Help your team see how their work is connected to the larger outcome they value.
Take time to highlight stories of how other social movements have wrestled with their effectiveness before achieving their goals.
Potential: The work as a step towards other personal goals
People who are motivated by potential see the work as a stepping stone to something else. They do an activity because it may lead to other personal goals. They are invested in the work as an investment in their future. For example, someone may teach because they see its potential to advance them to an administrator position. A member of Congress may serve in Congress as a way to position themselves to run for president.
To foster the “potential” motive:
- Learn about people’s personal goals and needs
- Match them with tasks or roles that help them achieve their future goals
- Co-create with them a plan to develop the abilities they’re most interested in cultivating for their own future skillset
Indirect motivators: Motives that decrease long-term engagement
Emotional Pressure: Avoiding guilt
Emotional pressure motivates people when they are doing something to avoid guilt, shame, or other negative feelings. Maybe they don’t want to disappoint, or are avoiding blame. When emotional pressure is the motivation, the work is no longer the reason you’re doing the activity. Some example of emotional pressure as a motivation include someone going into teaching because their parents wanted him or her to be a teacher like them or a member of Congress being shamed into signing off on a policy.
Ways to reduce “emotional pressure” in your group:
- Replace a culture of competition with one of teamwork
- Prioritize the things that people want to do and enjoy doing
- Drop ideas that no one is enthusiastic about
- Revise projects that create frustration or build in more support for those doing them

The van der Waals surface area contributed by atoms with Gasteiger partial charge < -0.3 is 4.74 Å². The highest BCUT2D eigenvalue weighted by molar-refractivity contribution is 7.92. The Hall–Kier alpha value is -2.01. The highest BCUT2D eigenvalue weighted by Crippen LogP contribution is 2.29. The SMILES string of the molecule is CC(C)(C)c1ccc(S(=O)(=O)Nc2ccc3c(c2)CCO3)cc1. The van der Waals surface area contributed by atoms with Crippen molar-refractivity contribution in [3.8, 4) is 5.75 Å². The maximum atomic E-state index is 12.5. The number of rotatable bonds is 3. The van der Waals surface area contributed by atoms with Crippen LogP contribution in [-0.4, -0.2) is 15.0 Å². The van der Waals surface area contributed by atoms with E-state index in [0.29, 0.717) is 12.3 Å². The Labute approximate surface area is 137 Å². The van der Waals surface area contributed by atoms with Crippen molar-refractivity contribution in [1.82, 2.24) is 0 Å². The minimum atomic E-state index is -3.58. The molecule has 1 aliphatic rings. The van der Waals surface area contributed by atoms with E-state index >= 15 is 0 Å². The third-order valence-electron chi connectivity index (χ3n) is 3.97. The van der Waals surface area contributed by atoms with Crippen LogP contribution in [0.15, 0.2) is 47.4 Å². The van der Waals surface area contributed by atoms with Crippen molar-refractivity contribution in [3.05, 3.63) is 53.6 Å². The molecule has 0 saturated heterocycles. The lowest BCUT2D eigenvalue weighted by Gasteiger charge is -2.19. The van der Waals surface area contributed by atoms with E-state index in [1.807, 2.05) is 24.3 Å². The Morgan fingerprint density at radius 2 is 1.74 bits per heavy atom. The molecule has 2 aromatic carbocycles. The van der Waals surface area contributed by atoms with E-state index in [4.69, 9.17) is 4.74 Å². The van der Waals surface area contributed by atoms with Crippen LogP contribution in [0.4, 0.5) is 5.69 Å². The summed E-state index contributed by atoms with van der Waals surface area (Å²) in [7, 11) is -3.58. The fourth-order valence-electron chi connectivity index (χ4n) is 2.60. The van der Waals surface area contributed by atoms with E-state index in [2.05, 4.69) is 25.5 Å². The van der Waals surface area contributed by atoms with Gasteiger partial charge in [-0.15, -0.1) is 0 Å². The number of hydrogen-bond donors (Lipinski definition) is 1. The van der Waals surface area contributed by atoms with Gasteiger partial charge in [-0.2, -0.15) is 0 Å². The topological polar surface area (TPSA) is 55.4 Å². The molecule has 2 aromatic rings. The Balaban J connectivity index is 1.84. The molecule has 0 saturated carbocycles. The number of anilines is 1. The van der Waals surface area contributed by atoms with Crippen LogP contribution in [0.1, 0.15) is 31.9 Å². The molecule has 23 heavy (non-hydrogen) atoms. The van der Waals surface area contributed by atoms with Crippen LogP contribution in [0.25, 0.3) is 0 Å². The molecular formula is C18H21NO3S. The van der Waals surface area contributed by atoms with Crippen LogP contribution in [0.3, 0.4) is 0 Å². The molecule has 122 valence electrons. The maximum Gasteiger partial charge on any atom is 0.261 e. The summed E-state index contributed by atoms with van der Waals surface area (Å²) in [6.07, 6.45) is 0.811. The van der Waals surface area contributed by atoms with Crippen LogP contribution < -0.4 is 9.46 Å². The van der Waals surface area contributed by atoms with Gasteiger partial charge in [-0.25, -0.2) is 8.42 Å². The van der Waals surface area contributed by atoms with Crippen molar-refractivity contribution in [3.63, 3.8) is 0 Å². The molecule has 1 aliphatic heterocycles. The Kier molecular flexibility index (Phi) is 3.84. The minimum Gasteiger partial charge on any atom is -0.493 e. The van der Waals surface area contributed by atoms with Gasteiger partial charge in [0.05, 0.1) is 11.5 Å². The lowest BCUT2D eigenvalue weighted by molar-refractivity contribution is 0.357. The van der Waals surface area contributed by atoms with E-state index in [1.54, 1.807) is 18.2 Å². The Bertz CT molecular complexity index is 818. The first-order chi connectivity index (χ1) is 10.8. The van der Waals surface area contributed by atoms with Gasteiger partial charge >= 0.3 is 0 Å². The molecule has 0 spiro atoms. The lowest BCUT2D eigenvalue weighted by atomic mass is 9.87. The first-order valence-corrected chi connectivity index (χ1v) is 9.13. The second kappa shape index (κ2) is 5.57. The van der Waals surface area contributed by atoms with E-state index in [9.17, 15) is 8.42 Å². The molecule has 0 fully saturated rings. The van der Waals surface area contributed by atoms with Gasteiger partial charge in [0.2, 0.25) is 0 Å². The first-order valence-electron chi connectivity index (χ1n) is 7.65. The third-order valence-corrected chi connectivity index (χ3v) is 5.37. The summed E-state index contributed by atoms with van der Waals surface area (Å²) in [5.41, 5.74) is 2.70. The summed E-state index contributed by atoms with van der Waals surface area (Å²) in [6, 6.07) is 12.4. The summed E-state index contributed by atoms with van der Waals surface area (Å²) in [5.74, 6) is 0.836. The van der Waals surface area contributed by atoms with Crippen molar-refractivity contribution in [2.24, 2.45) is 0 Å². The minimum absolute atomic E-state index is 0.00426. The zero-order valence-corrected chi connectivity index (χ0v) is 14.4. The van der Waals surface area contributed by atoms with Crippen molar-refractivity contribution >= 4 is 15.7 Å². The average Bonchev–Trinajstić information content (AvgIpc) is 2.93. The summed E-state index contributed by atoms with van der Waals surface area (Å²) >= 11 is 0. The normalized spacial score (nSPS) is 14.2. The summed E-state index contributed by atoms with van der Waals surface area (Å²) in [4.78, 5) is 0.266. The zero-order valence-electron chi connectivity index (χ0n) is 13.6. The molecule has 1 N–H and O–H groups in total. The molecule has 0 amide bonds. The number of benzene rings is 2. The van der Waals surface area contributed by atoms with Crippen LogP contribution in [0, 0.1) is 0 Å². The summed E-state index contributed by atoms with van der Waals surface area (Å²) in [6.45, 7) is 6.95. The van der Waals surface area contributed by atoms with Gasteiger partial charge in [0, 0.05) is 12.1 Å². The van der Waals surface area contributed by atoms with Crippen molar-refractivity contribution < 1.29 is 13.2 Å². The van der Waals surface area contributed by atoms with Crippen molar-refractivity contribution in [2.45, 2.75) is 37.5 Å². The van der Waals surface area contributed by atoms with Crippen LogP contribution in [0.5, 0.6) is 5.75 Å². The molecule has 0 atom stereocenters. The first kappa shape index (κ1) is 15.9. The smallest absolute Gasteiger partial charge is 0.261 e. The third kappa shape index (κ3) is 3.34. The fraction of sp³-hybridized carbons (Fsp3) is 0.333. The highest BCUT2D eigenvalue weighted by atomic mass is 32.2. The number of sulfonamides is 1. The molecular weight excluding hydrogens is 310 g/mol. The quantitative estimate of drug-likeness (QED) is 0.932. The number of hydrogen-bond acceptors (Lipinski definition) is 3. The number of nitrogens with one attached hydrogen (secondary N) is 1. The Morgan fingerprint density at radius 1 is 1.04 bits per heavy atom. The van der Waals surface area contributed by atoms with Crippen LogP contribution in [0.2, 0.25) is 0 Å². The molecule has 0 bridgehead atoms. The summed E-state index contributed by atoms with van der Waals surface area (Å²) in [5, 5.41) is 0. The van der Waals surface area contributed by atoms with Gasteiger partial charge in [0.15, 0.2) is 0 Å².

- Do more of the things that increase the play motive (see above)
Economic Pressure: Performing for rewards
Economic pressure is the motivator when you do an activity to win a reward or avoid economic punishment. Some examples of economic pressure include staying in a job because you can’t afford to quit or working overtime to earn a promotion. For members of Congress, the persistent need to fundraise creates economic pressure.
Ways to reduce “economic pressure” on volunteers:
- Explore low-cost options or fundraise to enable people with limited incomes to participate in CCL’s conferences
- Recognize and appreciate that volunteers might have competing demands on their time and resources and help people find the right balance for themselves.
Inertia: Working out of habit
Inertia may be the motivator when you can’t identify why you’re doing the work. For example, you may be doing something for so long that you no longer remember why you began doing it in the first place. A single person motivated by inertia can negatively impact the motivation of an entire team. For example, a teacher may no longer be motivated by the desire to teach towards the end of the school year but is instead slogging to get to the end. A member of Congress who values getting re-elected over providing public service may have forgotten why he or she is there in the first place.
Ways to reduce “inertia” in your group:
- Provide time to reflect on activities, including prioritizing and improving them
- Invite people to experiment with new ways of doing things
- Look for ways to measure outcomes so progress can be determined
- Drop activities that are ineffective or time wasters
- Re-focus on the things that increase play, purpose, and potential in your group
Key Takeaways for CCL
Key Takeaways for CCL